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Member Spotlight – Marcia Levenstein

1 May 2013 357 views No Comment
Megan Murphy, ASA Communications Manager


    When Marcia Levenstein entered the Massachusetts Institute of Technology, her plan was to become a doctor, but during her third year she heard about a biostatistics course her roommate at the time was taking, and she was intrigued. “It combined math and biology, which was great for me,” she said. “My father suggested I consider graduate school in biostatistics, so I sent out my applications and followed this path. It turned out to be a great fit for me, combining two of my interests and primarily leveraging my math capabilities.”

    From there, she earned her master’s in biostatistics at The University of North Carolina and her PhD in biostatistics from the Harvard School of Public Health. In December of 2012, after several years working in clinical research arena, she earned a master’s of bioethics from the University of Pennsylvania. “Throughout most of my career, I had focused on statistical aspects of clinical research and thought a master’s in bioethics would give me a new lens through which I would consider clinical research,” Levenstein said. “Bioethics provided me with an expanded framework and set of tools for analyzing issues, coupled with a broad understanding of emerging bioethical issues that are relevant to clinical research.”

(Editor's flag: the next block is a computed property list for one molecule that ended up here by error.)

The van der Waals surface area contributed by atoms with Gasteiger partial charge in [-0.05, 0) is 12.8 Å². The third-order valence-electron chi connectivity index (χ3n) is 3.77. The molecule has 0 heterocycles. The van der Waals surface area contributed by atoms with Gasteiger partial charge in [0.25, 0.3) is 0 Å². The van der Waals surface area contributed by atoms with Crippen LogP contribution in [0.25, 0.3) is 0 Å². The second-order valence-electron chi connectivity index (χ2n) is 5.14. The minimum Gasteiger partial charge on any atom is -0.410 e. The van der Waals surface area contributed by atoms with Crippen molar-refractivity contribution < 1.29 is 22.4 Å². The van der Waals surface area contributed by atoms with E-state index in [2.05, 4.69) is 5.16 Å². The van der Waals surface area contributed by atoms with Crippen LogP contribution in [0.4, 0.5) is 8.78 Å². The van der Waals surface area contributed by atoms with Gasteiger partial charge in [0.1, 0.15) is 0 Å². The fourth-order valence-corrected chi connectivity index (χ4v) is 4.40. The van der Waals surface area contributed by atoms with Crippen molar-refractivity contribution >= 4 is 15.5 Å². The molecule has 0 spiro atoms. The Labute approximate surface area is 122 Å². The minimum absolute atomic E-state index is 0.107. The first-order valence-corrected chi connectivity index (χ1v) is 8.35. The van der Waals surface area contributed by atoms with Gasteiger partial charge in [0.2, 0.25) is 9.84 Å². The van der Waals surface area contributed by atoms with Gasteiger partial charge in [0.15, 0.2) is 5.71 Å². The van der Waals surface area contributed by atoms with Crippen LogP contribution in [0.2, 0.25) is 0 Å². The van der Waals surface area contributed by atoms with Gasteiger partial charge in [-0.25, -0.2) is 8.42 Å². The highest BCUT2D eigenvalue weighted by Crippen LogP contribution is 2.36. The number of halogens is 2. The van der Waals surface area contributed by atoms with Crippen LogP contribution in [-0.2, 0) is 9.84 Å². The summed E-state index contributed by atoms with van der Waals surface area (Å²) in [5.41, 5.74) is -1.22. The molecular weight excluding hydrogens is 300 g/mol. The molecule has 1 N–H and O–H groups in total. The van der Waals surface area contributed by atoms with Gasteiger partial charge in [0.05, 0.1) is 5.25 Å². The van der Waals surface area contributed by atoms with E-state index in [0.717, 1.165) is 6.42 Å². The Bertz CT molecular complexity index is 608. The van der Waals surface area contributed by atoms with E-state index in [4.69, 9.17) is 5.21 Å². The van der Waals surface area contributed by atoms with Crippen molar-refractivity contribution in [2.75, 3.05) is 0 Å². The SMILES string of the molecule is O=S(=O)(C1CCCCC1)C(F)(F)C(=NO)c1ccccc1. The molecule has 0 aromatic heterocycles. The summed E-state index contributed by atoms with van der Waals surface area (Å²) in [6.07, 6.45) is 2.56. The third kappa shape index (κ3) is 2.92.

After graduate school, Levenstein landed a job as a biostatistician for an epidemiological research company, The American Health Foundation. “This was founded by a physician who did early epidemiological research identifying the link between cigarette smoking and lung cancer,” she said. “The company did both epidemiological as well as scientific research in humans animals.”

    Although she was mostly involved in epidemiology, she did have the opportunity to work with the scientific researchers, as well. “It provided the opportunity to apply what I had learned in graduate school to real-world questions. We were able to see similar findings in both the epidemiological and scientific research.”

    While working at The American Health Foundation, Levenstein also began a multi-year consulting relationship with a group of dermatologists in New York. She provided statistical support for their observational research. “As a consultant, the key skill I developed was how to work independently. I didn’t have a statistical manager to review my work. I learned how to interact with scientists/physicians to define their objectives so I could translate them into statistical questions we could answer,” Levenstein said. “Since I was working with multiple researchers, I learned how to jointly prioritize the work.”